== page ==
When the stop condition is reached, execution engine 62 records any remaining changes in the corresponding QP context 40, waits for outstanding packets to be actually sent (by gather engines 64, as described below), and then reports to scheduler 60 that it is idle and ready to receive a new QP assignment. At this stage, if the stopped QP has any WQEs still outstanding, a descheduler process in execution unit 52 places the QP at the end of the respective schedule queue for future reassignment to one of the execution engines. Further details of these scheduling and descheduling processes are described in a U.S. patent application entitled, “Handling Multiple Network Transport Service Levels with Hardware and Software Arbitration,” filed Jan. 23, 2002, which is assigned to the assignee of the present patent application and whose disclosure is incorporated herein by reference.
Upon its assignment to service a given QP, execution engine 62 fetches from memory 32 descriptors 38 of the WQEs belonging to the QP. Access to the memory is controlled by a translation and protection table (TPT) 76, which serves as a further element of the host interface of HCA 22, performing address translation and protection checks. The assigned execution engine parses each descriptor in order to prepare gather entries to submit to an array of gather engines 64. Each gather entry defines a specific piece of header or payload data for inclusion in a packet to be prepared and sent out by the HCA. For RDMA write and send requests, some of the gather entries include a pointer to the data in memory 32 that are to be included in the packet payload. A single WQE specifying a large volume of data to transmit is preferably broken up by the execution engine into multiple gather entries, such that each gather entry requires the gather engine to perform no more than a single memory read, which does not cross a memory protection (page) boundary. (Preferably, each gather entry results in generation of no more than a single packet.) The assigned gather engine retrieves the data indicated by the gather entry from memory 32 by direct memory access (DMA) and loads the data into a data packet.
Gather entries that specify the contents of packet header fields are generally of the “immediate” type, meaning that they already contain the data for gather engines 64 to place in the packet and do not require a memory read. One of these header fields is the AckReq bit, as provided by the IB specification. As described in the Background of the Invention, when this flag is set in a given packet, it indicates to the responder (such as remote HCA 28—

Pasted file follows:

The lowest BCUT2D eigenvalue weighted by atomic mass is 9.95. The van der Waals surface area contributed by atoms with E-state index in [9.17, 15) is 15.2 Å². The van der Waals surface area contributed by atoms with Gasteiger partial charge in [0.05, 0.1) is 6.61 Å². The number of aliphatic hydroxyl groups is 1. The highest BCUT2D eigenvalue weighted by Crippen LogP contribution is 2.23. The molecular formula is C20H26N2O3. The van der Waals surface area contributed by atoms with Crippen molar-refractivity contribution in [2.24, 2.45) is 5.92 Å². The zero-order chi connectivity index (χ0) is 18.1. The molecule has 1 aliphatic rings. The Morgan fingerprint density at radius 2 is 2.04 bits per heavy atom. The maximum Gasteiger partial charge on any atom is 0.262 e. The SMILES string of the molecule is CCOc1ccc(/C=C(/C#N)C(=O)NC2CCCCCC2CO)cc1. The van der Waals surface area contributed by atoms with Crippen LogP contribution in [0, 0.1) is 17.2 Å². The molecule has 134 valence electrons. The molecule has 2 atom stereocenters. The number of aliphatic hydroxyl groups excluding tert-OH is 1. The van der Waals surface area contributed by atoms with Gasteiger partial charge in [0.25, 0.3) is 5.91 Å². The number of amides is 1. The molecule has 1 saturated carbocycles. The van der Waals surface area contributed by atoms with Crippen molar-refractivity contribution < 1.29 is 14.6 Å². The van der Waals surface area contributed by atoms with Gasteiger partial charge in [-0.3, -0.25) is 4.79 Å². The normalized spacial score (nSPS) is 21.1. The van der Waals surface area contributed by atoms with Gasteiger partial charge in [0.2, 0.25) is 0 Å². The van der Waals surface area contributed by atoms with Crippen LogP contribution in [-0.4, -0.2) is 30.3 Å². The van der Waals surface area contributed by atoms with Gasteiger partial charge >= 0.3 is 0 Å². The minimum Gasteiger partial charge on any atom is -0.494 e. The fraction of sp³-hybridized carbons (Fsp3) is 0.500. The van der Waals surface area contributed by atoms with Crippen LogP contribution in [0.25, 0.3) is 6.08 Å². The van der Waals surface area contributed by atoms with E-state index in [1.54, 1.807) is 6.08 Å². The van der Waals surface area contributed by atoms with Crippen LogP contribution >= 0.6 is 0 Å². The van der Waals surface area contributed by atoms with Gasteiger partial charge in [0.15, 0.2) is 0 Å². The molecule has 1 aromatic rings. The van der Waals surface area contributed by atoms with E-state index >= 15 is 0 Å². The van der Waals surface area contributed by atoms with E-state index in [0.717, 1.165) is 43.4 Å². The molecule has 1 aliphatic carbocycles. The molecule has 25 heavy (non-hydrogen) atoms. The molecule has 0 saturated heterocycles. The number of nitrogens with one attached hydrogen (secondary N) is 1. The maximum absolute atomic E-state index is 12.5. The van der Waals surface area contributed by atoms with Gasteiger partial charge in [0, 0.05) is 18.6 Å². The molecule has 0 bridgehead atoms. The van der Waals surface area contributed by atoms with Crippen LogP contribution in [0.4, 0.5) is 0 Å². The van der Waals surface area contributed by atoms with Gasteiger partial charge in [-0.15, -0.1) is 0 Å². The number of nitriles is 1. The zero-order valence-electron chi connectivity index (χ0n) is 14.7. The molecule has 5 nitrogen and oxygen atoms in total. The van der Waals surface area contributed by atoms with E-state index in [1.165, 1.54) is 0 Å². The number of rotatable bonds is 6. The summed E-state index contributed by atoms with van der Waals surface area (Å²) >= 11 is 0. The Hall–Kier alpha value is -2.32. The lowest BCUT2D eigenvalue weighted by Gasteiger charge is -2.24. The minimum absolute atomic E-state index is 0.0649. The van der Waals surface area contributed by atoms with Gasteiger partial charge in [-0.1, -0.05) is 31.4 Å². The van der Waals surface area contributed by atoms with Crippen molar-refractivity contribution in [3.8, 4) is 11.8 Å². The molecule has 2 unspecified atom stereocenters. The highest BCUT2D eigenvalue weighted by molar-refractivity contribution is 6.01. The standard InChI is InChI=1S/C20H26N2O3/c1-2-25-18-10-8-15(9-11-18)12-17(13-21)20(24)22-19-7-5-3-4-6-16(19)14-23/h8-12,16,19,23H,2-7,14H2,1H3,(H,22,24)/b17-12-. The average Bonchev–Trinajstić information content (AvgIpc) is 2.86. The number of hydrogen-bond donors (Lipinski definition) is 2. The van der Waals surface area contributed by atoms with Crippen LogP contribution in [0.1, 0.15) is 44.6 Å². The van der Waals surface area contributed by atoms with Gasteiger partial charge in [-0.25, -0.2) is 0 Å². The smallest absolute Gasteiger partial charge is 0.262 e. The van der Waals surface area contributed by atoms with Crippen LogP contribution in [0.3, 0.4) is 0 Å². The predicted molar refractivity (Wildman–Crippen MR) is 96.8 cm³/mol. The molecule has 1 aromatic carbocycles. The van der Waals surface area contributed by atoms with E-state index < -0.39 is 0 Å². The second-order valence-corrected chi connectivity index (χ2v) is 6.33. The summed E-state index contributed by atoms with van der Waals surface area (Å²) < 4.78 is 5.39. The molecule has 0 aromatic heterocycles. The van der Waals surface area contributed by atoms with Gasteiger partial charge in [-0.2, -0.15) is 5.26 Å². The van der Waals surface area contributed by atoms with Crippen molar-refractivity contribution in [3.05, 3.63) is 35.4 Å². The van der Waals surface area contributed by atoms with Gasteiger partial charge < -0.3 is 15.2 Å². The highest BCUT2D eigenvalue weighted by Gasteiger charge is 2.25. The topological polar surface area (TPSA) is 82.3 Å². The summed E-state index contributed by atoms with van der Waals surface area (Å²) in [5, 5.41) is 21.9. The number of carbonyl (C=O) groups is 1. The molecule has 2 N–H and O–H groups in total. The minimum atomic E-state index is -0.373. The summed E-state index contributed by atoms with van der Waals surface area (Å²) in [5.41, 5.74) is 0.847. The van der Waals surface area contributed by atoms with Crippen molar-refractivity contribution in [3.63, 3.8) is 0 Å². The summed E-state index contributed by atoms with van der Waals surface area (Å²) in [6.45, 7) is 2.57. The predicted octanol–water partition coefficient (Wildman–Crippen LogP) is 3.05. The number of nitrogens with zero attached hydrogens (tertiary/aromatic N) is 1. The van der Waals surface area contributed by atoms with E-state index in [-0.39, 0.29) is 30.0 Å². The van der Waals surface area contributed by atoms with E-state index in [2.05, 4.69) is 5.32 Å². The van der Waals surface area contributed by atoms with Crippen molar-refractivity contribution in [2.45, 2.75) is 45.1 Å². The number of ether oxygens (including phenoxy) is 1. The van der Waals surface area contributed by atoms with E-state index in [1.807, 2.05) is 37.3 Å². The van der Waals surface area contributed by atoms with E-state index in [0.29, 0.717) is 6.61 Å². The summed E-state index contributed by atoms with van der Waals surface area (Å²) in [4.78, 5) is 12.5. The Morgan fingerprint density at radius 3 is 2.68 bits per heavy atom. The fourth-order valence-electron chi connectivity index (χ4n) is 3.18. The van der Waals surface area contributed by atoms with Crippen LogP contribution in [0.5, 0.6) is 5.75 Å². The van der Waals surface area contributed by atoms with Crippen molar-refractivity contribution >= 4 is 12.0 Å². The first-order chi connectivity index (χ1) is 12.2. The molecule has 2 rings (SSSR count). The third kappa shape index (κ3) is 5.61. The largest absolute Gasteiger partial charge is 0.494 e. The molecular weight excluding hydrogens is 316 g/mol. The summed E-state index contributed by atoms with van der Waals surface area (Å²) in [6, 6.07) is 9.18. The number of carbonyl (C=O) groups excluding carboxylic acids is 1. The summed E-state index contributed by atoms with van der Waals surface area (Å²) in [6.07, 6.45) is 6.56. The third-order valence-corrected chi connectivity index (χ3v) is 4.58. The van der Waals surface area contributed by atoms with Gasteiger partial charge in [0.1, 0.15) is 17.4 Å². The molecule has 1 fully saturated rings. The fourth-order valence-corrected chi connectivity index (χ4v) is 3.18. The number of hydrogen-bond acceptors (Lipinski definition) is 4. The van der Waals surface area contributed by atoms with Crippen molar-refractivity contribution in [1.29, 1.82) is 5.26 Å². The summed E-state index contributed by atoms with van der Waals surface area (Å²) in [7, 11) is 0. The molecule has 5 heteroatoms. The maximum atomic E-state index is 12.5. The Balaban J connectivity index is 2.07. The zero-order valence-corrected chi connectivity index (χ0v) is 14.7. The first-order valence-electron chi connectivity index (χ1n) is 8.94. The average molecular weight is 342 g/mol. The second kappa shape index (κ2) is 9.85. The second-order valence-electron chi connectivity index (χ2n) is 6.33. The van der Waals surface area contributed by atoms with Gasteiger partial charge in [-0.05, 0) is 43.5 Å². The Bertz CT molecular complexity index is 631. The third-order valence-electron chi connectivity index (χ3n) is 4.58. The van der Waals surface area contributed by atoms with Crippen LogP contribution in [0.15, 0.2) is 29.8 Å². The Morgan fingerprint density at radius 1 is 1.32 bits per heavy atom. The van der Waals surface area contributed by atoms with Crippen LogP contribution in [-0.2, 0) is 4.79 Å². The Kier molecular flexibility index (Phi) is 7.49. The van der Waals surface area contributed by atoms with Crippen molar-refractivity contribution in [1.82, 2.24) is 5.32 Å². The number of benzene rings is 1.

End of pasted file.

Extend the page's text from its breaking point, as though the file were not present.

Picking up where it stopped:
After gather engine 64 has assembled the packet header and payload data, it passes the packet to a channel adapter link output 66, which performs link layer functions and submits the packet to an IB transmit queue for transmission over network 26. When the last packet required by a given WQE has been sent, execution unit 52 writes an entry in a local database (LDB) 68. A completion engine in a transport check unit (TCU) 72 reads the entries from the LDB in order to write completion reports to memory 32, as mandated by the IB standard. These reports inform the client processes on host 24 that their work requests have been completed. For unreliable services, the completion reports can be written immediately, while for reliable services, the report is written only after acknowledgment is received from the network that all the packets in the message were received.
Packets sent to HCA 22 over network 26 are received at an input port 70, which performs data link and buffering functions, as are known in the art. The stream of incoming packets typically includes both responses to request packets sent out by HCA 22 and incoming requests from other entities on the network. TCU 72 processes and verifies transport-layer information contained in the incoming packets, including verifying that the proper acknowledgments are received for request packets sent using reliable transport services. When TCU 72 receives a positive acknowledgment (ACK), it updates QP context 40 to indicate that descriptors 38 have been successfully executed up to the point of the acknowledgment. In addition, when the TCU receives data that must be written to memory 32, such as in a read response message, it passes the data to a receive data engine (RDE) 74, which writes the data to the memory via TPT 76.